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Alyeska Pipeline Service Co. v. Anderson
Alaska Supreme Court
629 P.2d 512 (1981)
Whitten Anderson and Ronald Thomas filed a mining claim for green slate building stone located in an area north of Fairbanks, Alaska. Nearly a decade later, Aleyska Pipeline Service Co. (Aleyska) built a pipeline-access road across the mining claim. Anderson and Thomas leased access to the road to Aleyska. An Alyeska subcontractor then removed slate for pipeline construction from the area of Anderson and Thomas’s mining claim. The crew foreman knew he was not allowed to take the stone, but he took it anyway. Anderson and Thomas sued Aleyska for conversion of the slate. During trial, Anderson and Thomas submitted evidence of the slate’s value for use in decorative building fronts. Aleyska argued without evidentiary support that the market for decorative building stone was limited and that it could take decades to market the quantity of stone at issue. Aleyska further argued that Anderson and Thomas at best could have sold about 200 tons of rock per year at about $80 per ton, grossing about $16,000 per year. The trial court instructed the jury as to both the harsh and mild forms of damages for trespass-conversion, explaining that the mild form should apply to a good-faith trespasser. The jury applied the harsh form of damages, finding that Alyeska did not act in good faith and awarding Anderson and Thomas $1,911,429.40 in compensatory damages based on the slate’s value as decorative building stone. Anderson and Thomas’s claims for prejudgment interest and punitive damages were denied. Aleyska moved for remittitur or for a new trial, arguing in part that the damage award was excessive and the jury instructions on damages were incorrect. The trial court denied Alyeska’s motion, and Aleyska appealed. Anderson and Thomas cross-appealed, arguing they were entitled to prejudgment interest and punitive damages.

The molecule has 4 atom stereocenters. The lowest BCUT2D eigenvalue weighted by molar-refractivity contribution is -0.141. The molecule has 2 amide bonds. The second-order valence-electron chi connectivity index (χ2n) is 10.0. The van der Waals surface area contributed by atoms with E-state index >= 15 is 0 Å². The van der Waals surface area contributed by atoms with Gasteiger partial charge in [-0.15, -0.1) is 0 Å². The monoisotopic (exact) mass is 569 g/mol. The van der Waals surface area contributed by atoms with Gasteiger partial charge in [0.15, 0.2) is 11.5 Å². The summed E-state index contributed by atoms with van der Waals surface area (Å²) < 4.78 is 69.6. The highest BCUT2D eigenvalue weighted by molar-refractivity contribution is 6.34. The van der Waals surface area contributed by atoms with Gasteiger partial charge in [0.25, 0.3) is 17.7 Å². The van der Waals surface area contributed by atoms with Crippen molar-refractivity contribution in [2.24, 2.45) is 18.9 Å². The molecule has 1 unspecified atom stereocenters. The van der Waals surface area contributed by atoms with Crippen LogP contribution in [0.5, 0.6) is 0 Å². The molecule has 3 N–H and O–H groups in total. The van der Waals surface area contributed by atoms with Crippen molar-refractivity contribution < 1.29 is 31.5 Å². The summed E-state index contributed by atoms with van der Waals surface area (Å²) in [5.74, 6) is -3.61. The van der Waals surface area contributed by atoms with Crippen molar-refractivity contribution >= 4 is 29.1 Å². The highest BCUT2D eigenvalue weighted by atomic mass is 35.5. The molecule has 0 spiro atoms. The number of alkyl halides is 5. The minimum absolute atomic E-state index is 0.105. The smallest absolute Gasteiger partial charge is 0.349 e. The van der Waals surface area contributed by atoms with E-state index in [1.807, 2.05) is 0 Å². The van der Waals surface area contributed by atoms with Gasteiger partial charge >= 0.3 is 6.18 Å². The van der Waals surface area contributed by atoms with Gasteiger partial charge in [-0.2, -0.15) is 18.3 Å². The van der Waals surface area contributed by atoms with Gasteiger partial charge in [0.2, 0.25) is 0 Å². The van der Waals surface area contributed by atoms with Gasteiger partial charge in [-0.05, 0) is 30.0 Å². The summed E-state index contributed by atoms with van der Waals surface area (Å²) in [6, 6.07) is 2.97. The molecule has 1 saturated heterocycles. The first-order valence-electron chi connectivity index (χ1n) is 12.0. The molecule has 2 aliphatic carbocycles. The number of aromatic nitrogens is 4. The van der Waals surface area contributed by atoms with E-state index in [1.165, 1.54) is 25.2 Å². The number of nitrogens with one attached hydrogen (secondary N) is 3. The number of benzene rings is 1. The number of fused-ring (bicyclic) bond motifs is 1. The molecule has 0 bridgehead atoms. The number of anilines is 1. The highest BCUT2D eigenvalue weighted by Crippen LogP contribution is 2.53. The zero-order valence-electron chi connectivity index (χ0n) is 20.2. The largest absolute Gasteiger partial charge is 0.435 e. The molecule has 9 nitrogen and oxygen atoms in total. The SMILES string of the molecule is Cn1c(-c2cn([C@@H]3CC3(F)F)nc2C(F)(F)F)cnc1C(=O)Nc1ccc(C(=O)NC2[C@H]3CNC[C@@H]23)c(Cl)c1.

Rule of Law
Holding and Reasoning (Rabinowitz, C.J.)
Dissent (Matthews, J.)
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